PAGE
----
Mnuchin says he will continue to work on COVID-19 deal: CNBC

FILE PHOTO: U.S. Treasury Secretary Steve Mnuchin looks on before testifying at the U.S. House Select Subcommittee on the Coronavirus Crisis on the Trump administration's response to country's economic crisis, on the Capitol Hill in Washington, D.C., U.S. September 1, 2020. Graeme Jennings/Pool via REUTERS

WASHINGTON (Reuters) - U.S. Treasury Secretary Steven Mnuchin on Monday said there still could be a deal with Congress for more federal coronavirus aid, a day after U.S. House Speaker Nancy Pelosi also voiced optimism despite the Senate’s failure to pass an aid bill last week.

“I will continue to work on this. I’ve told the speaker I’m available anytime to negotiate, no conditions,” he told CNBC in an interview.

Efforts to provide additional financial aid amid the ongoing novel coronavirus pandemic have stalled all summer even as the number of U.S. cases continues to climb, now exceeding 6.5 million. More than 194,000 people in the United States have died from COVID-19, which has also rocked the nation’s economy.

Pelosi and fellow Democrats who control the House of Representatives passed their $3.4 trillion aid bill in mid-May. The Republican-led Senate failed to get traction on a $1 trillion counterproposal before taking up a slimmed-down $300 billion measure last week that failed to pass.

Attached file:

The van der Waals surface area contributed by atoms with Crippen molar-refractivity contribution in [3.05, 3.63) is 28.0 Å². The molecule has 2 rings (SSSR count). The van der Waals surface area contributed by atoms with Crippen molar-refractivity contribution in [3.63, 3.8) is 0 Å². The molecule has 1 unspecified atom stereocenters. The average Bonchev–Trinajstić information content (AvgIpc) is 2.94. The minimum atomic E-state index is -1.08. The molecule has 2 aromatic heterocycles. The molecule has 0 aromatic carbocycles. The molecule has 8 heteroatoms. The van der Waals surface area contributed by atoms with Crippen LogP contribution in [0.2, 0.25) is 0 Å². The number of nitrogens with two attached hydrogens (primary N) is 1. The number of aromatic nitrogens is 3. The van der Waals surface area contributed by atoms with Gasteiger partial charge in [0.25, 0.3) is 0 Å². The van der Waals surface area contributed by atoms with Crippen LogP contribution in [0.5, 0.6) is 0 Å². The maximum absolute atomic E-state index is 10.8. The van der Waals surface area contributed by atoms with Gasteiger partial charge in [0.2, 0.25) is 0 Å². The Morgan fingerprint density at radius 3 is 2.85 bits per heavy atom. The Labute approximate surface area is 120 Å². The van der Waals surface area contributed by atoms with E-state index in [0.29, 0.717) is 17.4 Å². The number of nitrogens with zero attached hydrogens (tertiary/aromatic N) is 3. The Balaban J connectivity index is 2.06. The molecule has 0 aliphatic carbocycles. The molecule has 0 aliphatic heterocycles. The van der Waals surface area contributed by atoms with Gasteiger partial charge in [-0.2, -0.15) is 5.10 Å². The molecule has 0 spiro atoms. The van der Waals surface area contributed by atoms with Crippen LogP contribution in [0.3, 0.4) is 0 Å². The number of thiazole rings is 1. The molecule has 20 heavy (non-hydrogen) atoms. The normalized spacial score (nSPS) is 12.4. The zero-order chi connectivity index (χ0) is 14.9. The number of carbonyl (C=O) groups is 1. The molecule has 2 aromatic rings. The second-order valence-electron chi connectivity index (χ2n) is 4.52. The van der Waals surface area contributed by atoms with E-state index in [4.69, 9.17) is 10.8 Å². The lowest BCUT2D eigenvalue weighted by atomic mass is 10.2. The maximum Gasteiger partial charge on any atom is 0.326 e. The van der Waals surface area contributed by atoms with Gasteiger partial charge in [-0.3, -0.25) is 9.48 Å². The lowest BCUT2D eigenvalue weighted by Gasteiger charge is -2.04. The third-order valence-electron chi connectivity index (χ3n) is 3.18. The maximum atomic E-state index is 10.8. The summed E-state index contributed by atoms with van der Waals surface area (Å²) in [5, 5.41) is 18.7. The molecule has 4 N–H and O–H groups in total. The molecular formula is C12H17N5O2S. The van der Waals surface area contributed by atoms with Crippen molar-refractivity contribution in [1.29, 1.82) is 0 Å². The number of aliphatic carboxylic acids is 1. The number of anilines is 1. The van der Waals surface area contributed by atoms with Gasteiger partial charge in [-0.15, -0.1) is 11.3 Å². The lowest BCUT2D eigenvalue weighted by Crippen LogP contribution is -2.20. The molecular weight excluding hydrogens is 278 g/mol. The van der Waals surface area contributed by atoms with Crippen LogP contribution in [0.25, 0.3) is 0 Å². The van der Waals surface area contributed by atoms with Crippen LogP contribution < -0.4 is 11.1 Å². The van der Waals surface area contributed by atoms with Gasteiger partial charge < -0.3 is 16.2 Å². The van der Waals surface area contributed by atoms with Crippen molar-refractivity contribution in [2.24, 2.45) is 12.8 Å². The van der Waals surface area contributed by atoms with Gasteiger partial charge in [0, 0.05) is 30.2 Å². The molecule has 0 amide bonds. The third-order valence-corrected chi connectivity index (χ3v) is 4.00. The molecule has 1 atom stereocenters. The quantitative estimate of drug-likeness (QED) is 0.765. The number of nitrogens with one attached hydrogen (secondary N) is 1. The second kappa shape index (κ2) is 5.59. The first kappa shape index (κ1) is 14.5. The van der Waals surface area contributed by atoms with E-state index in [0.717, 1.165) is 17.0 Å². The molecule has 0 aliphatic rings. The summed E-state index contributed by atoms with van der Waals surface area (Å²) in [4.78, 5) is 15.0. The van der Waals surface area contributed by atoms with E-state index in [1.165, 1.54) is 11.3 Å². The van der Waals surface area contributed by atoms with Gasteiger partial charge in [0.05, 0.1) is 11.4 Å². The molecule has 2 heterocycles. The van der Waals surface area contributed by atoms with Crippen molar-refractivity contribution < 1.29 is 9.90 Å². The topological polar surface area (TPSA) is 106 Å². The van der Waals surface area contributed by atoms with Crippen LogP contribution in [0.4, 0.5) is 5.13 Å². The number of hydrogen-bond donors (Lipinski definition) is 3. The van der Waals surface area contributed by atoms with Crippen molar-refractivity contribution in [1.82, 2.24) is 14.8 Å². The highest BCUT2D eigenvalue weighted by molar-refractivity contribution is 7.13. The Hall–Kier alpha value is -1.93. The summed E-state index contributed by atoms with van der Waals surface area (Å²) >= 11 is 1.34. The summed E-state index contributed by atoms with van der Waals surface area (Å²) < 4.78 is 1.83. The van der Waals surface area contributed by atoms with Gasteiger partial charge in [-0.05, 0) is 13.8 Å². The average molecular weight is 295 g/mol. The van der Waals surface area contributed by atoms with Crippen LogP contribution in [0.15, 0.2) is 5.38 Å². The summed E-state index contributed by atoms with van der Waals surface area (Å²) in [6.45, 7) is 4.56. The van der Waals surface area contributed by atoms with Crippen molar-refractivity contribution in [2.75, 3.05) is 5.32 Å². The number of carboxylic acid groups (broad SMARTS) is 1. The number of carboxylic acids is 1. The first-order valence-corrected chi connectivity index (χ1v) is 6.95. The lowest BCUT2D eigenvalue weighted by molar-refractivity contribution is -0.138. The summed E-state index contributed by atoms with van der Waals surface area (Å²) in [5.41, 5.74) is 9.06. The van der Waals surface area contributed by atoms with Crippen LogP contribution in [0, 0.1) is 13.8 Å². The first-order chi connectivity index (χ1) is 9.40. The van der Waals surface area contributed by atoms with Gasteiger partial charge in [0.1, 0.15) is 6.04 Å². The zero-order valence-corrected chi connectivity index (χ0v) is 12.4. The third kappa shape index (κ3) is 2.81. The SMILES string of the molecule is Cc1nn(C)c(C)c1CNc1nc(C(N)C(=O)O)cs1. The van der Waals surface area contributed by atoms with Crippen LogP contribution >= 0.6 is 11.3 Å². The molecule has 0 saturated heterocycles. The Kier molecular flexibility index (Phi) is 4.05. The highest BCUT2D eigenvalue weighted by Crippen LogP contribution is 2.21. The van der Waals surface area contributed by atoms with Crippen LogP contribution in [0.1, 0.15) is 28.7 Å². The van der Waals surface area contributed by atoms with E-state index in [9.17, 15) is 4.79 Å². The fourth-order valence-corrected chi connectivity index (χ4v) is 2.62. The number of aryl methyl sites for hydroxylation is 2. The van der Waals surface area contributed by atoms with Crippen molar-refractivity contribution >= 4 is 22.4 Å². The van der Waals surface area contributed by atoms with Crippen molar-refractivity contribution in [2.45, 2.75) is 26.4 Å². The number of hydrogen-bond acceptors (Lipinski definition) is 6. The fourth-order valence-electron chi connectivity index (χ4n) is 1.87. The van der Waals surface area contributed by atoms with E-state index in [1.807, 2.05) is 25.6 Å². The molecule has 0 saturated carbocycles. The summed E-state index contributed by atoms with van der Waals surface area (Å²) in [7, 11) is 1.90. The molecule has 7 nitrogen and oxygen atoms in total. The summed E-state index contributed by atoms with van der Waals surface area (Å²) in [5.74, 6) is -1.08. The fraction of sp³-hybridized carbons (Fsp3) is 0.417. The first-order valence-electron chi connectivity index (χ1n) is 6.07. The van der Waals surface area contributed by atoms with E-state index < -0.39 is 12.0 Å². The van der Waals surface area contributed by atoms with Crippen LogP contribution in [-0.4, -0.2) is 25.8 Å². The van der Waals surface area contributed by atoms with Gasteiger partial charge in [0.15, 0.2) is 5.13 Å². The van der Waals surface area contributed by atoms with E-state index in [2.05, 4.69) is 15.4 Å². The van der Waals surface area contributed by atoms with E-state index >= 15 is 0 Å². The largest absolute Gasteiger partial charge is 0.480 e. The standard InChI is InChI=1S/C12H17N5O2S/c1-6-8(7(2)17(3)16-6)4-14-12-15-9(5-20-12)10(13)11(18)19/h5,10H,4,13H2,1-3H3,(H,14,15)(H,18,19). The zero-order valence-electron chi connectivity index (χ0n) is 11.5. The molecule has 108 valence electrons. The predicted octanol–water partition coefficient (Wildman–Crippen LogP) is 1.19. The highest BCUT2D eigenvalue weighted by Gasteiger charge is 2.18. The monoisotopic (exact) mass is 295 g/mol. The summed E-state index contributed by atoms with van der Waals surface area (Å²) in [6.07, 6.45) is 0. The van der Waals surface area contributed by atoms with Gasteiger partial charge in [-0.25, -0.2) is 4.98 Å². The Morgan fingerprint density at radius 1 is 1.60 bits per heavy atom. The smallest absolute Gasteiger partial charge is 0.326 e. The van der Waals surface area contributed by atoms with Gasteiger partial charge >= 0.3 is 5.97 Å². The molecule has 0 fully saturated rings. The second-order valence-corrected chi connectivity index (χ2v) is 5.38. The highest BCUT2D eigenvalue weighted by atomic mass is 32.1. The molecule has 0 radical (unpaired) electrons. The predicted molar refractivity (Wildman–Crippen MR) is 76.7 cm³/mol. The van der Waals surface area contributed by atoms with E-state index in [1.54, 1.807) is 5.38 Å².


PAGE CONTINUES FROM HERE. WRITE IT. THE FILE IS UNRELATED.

Asked about executive actions Trump could take if Congress doesn’t reach a deal, Mnuchin noted: “There are limitations. That’s why it very important that we have stimulus that helps areas of the economy that need support.”

He added that he looked forward to a bipartisan proposal from lawmakers expected as soon as Monday. Politico reported the so-called Problem Solvers caucus was preparing a plan that would drop Democrats’ demand for more state and local aid, which had become a sticking point with the Trump administration. Reuters could not immediately confirm the report.

Mnuchin separately told reporters at the White House that he expected details of a continuing resolution to fund U.S. government agencies past Sept. 30 to be finalized this week.

Reporting by Susan Heavey, Lisa Lambert and David Lawder; Editing by Kevin Liffey and Jonathan Oatis